8 Essential Bartending Techniques
If you're ready to dive headfirst into bartending, here are essential techniques you'll want to have under your belt:
- Know your liquors. Each base liquor plays its own unique role in a cocktail glass. Great vodka should be flavorless; as such, it can blend with anything from vermouth (in a Martini) to orange juice (in a Screwdriver). Gin is made from juniper berries and should maintain its idiosyncratic character when mixed into a Martini or a Tom Collins. Whiskey and rye are known for their smoky character and linger on the roof of a drinker's mouth. They're great in hearty drinks like Manhattans and Old Fashioneds. Rum can be either brown or clear and is sweeter than most other liquors; it's the key ingredient in a Dark ‘N’ Stormys and Daiquiris. Tequila and mezcal are made from succulents and go well with citrus flavors in drinks like Margaritas.
- Master the free pour. A jigger is the measuring tool that professional bartenders use to apportion exact amounts of spirits in a mixing glass. A free pour doesn't use formal measurement; you simply tilt the bottle and pour liquor into the glass. A great bartender should be comfortable with both pouring techniques.
- Learn to shake a cocktail. In many bars, shaking is the preferred mixing technique for non-carbonated drinks like Mojitos, Whiskey Sours, and the French 75. Investing in your own cocktail shaker is essential. Some shakers have lids; others, like the Boston shaker, look like two tin cups put together. You'll also need to learn the dry shake, which is used to produce a thick foam with ingredients like cream and egg whites.
- Learn to stir a cocktail. Some drinks—like a Manhattan, a Sidecar on the rocks, and yes, even a Martini—simply need to be stirred. You can stir a drink with any sort of spoon, but an extra-long bar spoon is designed for this purpose. A swizzle stick also works.
- Study the art of layering. In addition to shaking and stirring, a great bartender can layer certain drinks so that you can see layers of different liquids within the glassware. This requires a bar spoon and an understanding of how to layer your liqueurs, fruit juices, egg whites, foam, and other drink ingredients as needed.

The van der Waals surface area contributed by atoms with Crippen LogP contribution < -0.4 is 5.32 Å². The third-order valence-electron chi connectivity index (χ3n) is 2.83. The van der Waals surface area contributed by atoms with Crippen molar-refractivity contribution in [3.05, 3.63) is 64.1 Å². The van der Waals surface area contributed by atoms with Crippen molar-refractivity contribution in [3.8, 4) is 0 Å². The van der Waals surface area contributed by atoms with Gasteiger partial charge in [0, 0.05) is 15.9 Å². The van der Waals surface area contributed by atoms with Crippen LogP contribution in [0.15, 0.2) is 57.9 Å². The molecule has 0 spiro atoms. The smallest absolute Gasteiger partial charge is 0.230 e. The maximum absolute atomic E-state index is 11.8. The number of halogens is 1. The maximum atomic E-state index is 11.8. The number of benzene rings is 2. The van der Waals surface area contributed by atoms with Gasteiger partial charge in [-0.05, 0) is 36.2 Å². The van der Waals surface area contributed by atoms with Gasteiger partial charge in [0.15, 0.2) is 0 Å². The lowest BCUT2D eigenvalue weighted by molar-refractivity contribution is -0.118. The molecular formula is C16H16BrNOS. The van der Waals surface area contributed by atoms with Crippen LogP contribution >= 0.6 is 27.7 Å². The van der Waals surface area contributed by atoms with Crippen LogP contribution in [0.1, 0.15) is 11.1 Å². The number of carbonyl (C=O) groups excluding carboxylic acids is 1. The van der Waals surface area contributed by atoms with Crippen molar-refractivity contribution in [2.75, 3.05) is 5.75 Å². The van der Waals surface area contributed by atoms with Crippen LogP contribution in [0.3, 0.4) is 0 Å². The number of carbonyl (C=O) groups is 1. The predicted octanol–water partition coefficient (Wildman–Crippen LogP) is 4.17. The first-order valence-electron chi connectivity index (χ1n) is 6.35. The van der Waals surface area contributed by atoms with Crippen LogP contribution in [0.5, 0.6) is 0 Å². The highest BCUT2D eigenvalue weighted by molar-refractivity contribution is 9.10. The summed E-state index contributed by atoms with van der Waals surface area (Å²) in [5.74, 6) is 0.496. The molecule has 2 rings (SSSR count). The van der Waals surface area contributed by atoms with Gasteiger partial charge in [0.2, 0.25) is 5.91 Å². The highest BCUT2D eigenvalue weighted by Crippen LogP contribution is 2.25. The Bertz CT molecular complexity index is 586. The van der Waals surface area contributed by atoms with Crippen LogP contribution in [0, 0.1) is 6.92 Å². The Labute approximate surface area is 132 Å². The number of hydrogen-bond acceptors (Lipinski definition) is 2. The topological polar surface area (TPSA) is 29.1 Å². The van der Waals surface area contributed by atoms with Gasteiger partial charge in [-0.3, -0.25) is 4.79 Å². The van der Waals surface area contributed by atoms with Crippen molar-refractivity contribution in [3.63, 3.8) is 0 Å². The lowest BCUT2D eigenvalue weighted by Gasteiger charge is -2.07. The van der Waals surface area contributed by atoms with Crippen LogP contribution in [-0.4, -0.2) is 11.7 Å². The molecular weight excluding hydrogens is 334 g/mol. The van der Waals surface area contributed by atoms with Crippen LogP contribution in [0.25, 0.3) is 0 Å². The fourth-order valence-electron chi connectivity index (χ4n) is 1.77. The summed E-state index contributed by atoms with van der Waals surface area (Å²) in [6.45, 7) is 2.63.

- Practice muddling. A muddler is a long stick used to crush up ingredients such as mint, ginger, and citrus peel. Think of it as a pestle for cocktails. A lot of the most elegant mixed drinks don't limit themselves to liquid ingredients. To make them the right way, you'll need to know how to muddle.
- Strain drinks properly. You'll need to strain drinks when you want to prevent ice cubes, ice shards, or bits of fresh ingredients from getting into the cocktail glass. Most professional bartenders own multiple strainers. The double-strain technique involves using a Hawthorn strainer to remove coarser solids and then a fine strainer to remove tiny flecks of fruit or ice. Cosmopolitans are a common double-strained drink. Meanwhile, Mint Juleps have a strainer specifically named for them: the Julep strainer.
- Memorize cocktail recipes. You don't need to know everything, but part of bartending 101 is knowing some classic cocktails by heart. At a minimum, you should know how to make a Bloody Mary, a Martini (with dry vermouth), a Margarita (don't skimp on the lime juice), a Vodka Cranberry, a Gin & Tonic (try it with grapefruit juice), and a Negroni. Beyond that, you can start to learn the main cocktail categories, like highballs, fizzes, sours, punches, etc. Once you learn the attributes of each category, you can better understand how to make each cocktail within that category.
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